So there‘s a debate over the location of a particular structure, but I think the most important locations are the ones in our neighborhoods, your neighbor or your corner store.  I think those are the locations that we ought to engage this debate. 

So, I took the pledge and I had a conversation with Governor Dean.  And I think if you go to Democracy for America and sign that pledge, I‘d actually like to hear about all the conversations going on around the country.  I think it‘s actually really inspirational. 

UYGUR:  I would have gone harder.  I would have at least arm-wrestled him.  But that‘s your call. 

All right, Arshad.  Thanks for joining us. 

HASSAN:  I had some of his scone. 


UYGUR:  OK.  Ah, libs getting along like that.  All right.  Thank you. 

We appreciate it. 

Now, coming up -- 

HASSAN:  You‘re welcome.  My pleasure.

UYGUR:  -- Glenn Beck is holding a rally to reclaim Martin Luther King‘s dream.  But given who‘s coming, it might be the worst civil rights demonstration ever. 

I‘ll tell you which Psycho Talkers are on the schedule next. 


UYGUR:  In “Psycho Talk” tonight, a week from tomorrow, on the anniversary of Martin Luther King‘s “I have a dream” speech, Glenn Beck is planning a rally on the steps of the Lincoln Memorial.  He‘s been plugging the event for months as an opportunity to “reclaim the civil rights movement.” 

From whom?  Black people? 

Let‘s let him explain. 


GLENN BECK, RADIO TALK SHOW HOST:  We‘re going to be there restoring honor in Washington.  As we create history together, your children will be able to say, “I remember, I was there,” as we pick up Martin Luther King‘s dream that has been distorted. 


UYGUR:  The only thing that‘s been distorted is Glenn Beck‘s relationship with reality. 

Beck can try to rewrite history all he likes, but as everyone in the country knows, conservatives were the one who‘s fought tooth and nail against civil rights.  And where MLK gave his speech is hallowed ground. 

Should we even allow conservatives near there? 

Sure, they have their First Amendment rights, but is that how they should exercise it?  You remember that line of argument somewhere else?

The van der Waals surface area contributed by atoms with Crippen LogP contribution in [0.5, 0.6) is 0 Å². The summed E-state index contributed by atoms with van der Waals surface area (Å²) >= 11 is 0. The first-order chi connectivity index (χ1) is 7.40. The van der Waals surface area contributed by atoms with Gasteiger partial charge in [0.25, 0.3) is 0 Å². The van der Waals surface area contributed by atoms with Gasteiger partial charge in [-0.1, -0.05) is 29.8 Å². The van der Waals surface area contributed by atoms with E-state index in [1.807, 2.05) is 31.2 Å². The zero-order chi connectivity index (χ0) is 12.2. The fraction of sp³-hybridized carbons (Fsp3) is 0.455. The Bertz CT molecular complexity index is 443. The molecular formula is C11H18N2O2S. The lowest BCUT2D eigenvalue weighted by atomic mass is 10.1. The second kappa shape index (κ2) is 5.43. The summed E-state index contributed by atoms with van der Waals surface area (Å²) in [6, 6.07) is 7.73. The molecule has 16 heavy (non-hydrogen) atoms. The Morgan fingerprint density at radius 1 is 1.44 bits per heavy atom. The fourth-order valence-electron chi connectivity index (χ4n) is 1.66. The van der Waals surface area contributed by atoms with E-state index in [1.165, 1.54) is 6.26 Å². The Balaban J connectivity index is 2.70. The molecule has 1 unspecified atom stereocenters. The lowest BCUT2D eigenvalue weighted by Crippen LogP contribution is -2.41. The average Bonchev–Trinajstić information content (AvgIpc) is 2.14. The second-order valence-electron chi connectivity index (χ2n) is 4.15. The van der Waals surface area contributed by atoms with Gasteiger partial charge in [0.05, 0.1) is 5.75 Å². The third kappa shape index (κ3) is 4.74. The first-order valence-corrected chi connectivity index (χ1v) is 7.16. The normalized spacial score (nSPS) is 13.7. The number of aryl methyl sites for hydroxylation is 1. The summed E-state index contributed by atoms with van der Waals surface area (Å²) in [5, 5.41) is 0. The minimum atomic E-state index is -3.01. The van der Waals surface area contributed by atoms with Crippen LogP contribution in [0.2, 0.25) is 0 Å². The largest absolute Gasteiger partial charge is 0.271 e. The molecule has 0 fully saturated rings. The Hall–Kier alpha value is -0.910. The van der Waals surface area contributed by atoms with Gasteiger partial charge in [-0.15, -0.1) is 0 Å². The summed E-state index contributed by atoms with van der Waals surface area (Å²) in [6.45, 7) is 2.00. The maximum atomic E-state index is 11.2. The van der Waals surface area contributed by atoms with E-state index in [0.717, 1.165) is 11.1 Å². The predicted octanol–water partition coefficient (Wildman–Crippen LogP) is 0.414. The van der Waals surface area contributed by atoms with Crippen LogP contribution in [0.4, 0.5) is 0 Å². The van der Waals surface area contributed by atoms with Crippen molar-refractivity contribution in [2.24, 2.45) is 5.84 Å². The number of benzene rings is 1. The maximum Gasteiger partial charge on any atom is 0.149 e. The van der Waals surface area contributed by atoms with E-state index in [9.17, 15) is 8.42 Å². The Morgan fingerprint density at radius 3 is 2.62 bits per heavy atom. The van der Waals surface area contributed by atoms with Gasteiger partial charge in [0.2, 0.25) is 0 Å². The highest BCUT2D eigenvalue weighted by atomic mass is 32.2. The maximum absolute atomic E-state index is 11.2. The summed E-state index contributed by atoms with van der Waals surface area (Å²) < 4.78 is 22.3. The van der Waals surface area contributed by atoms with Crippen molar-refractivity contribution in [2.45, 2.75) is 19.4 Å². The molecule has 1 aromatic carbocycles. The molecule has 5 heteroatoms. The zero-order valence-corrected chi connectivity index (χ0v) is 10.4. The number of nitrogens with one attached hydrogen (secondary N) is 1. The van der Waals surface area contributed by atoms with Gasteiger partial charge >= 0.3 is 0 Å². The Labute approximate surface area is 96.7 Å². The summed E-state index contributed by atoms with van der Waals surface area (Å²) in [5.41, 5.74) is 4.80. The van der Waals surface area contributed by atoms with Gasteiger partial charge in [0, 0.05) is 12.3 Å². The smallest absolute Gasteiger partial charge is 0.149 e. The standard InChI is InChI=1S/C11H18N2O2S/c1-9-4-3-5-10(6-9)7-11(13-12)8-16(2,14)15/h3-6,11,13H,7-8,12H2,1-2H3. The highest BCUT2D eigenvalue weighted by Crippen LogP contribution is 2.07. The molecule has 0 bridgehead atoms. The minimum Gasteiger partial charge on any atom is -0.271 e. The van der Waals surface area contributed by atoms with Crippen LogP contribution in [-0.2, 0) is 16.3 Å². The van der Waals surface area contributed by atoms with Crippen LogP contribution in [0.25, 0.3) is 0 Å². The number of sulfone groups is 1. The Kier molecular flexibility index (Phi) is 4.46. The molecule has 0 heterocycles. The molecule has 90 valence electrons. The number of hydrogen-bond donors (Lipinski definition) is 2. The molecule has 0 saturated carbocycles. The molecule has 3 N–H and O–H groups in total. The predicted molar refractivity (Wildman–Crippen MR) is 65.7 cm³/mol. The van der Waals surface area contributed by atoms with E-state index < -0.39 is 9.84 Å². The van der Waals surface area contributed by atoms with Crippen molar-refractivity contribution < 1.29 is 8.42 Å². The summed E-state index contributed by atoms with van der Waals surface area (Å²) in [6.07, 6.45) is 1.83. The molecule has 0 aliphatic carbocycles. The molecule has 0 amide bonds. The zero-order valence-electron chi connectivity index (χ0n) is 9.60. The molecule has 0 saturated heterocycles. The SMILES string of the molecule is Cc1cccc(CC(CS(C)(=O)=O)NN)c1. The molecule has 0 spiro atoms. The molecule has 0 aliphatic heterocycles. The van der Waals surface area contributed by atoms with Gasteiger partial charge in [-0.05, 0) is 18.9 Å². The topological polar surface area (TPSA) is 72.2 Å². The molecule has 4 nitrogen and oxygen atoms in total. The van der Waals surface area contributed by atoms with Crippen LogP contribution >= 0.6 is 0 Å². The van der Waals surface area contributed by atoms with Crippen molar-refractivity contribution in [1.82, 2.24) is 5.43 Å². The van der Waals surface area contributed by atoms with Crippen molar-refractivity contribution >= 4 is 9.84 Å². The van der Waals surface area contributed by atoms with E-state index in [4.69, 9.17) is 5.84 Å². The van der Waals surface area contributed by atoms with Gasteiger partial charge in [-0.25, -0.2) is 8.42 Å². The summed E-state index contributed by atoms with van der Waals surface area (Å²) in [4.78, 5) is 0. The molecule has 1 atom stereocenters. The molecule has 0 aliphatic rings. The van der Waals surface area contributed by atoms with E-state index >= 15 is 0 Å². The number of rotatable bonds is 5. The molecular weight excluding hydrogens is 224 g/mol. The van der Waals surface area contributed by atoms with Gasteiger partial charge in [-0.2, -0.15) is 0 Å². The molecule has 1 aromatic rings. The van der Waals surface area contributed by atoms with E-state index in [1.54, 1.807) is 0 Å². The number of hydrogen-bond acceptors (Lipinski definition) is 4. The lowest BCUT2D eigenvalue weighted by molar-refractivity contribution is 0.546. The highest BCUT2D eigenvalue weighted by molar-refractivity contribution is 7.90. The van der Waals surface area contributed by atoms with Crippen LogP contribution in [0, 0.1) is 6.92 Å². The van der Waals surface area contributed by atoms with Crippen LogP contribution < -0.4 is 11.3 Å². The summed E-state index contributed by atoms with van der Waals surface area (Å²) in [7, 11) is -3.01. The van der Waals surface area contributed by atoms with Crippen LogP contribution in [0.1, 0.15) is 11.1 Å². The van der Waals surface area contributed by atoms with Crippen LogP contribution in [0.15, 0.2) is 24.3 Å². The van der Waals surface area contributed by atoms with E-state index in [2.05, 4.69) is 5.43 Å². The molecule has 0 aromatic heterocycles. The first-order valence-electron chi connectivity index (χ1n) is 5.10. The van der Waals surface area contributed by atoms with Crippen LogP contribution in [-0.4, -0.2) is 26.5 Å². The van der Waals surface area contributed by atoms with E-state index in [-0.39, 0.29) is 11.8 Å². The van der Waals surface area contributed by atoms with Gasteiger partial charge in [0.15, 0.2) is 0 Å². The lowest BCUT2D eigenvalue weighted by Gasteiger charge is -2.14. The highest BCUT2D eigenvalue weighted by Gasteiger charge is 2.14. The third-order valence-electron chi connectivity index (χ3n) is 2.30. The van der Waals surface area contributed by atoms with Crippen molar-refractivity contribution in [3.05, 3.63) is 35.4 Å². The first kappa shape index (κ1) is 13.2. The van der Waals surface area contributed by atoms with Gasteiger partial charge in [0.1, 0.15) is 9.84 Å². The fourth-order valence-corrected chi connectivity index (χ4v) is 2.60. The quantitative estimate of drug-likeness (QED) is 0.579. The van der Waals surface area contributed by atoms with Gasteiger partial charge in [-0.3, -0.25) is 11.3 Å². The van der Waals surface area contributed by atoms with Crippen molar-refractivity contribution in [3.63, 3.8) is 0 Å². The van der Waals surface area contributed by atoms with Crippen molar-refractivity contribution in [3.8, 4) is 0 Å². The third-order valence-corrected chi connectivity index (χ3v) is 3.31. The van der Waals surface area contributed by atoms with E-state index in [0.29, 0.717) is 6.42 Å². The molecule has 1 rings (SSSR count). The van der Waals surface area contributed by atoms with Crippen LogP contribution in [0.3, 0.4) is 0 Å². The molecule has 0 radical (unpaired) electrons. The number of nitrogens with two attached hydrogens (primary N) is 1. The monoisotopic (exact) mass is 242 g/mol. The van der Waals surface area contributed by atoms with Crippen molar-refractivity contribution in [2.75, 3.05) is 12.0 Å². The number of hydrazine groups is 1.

All right.  Now, one of his scheduled speakers is Sarah Palin, the woman who told Dr. Laura to reload after her record-breaking N-word rant.  Is that also part of Martin Luther King‘s dream, when white men and white women can hold hands and scream the N-word together? 

I don‘t think that‘s what King was talking about. 

Also speaking at Beck‘s rally is Ted Nugent, who recently told an audience in Dubuque, Iowa, “There‘s a lot of white people in this crowd.  I like that.  Dubuque is a white town.”

Now, to be fair, that‘s totally King.  Not a lot of people remember this, but right before the “I have a dream” speech, King looked out into the crowd and said, I see a lot of white people here.  Cool.  I love that Washington is such a white town.

You don‘t remember that, do you?  Yes.  That gets by people. 

Glenn Beck having the audacity to compare his nightmare vision of America to Martin Luther King‘s dream is pure “Psycho Talk.”  

Now, coming up, outrage is boiling over for victims of the BP oil disaster.  Ken Feinberg tells them not to worry, they‘re all getting paid.  But should we trust them, or are the residents there going to get screwed? 

Environmental lawyer Mike Papantonio is on fire about this one.  He usually is.  He‘s going to sound off straight ahead. 

And Rand Paul runs from any camera that doesn‘t say “Fox News” on it. 

How brave.  Now his opponent is calling him out on it with an ultimatum. 

I‘ll get “Rapid Fire Response.”

All that, plus Joe Biden absolutely unloaded on the Republicans today. 

And the Taiwanese animators are taking on Blago.  I‘ll show you the tape. 

That‘s always funny. 

You‘re watching THE ED SHOW on MSNBC.


UYGUR:  Welcome back to THE ED SHOW.  I‘m Cenk Uygur filling in for Ed Schultz tonight.  The Battleground story for tonight, are powerful interests in this country trying to cover up the full extent of the damage from the gulf oil spill.  BP is putting the victims over a barrel secondly saying, they can only be compensated from the escrow fund if they sign away their rights to sue.  Not just BP but any other potential defendant.  Meanwhile, in a desperate attempt to get the story off the front page, the administration way overstated the amount of oil that‘s been removed.  The first week of August, the White House was pushing a report that said 75 percent of the oil was gone.  How is that possible?  But at an Energy Committee hearing yesterday, a top NOAA scientist gave the exact opposite figure.  


REP. ED MARKEY (D), ENERGY COMMITTEE:  How much oil was actually discharged into the gulf?

DR. BILL LEHR, NOAA:  The best estimate to date would be 4.1 million barrels plus or minus 10 percent.  

MARKEY:  Out of the 4.1 million barrels discharged, how many barrels are still in the gulf or on its shores in some form?

LEHR:  Probably three-fourths.  


UYGUR:  So, it‘s 75 percent that‘s not gone.  Not 75 percent that is gone.  That would seem to be a pretty important difference.  This testimony coincides with the discovery of a massive oil plume buried deep underwater.  Near where the deep water rig exploded in the first place.  It‘s 22 miles long.  And proof that the dispersed oil didn‘t magically disappear or dissolved in the water as we were lead to believe it would.  To which I say, of course, it didn‘t magically disappear.  It‘s an absurd argument in the first place.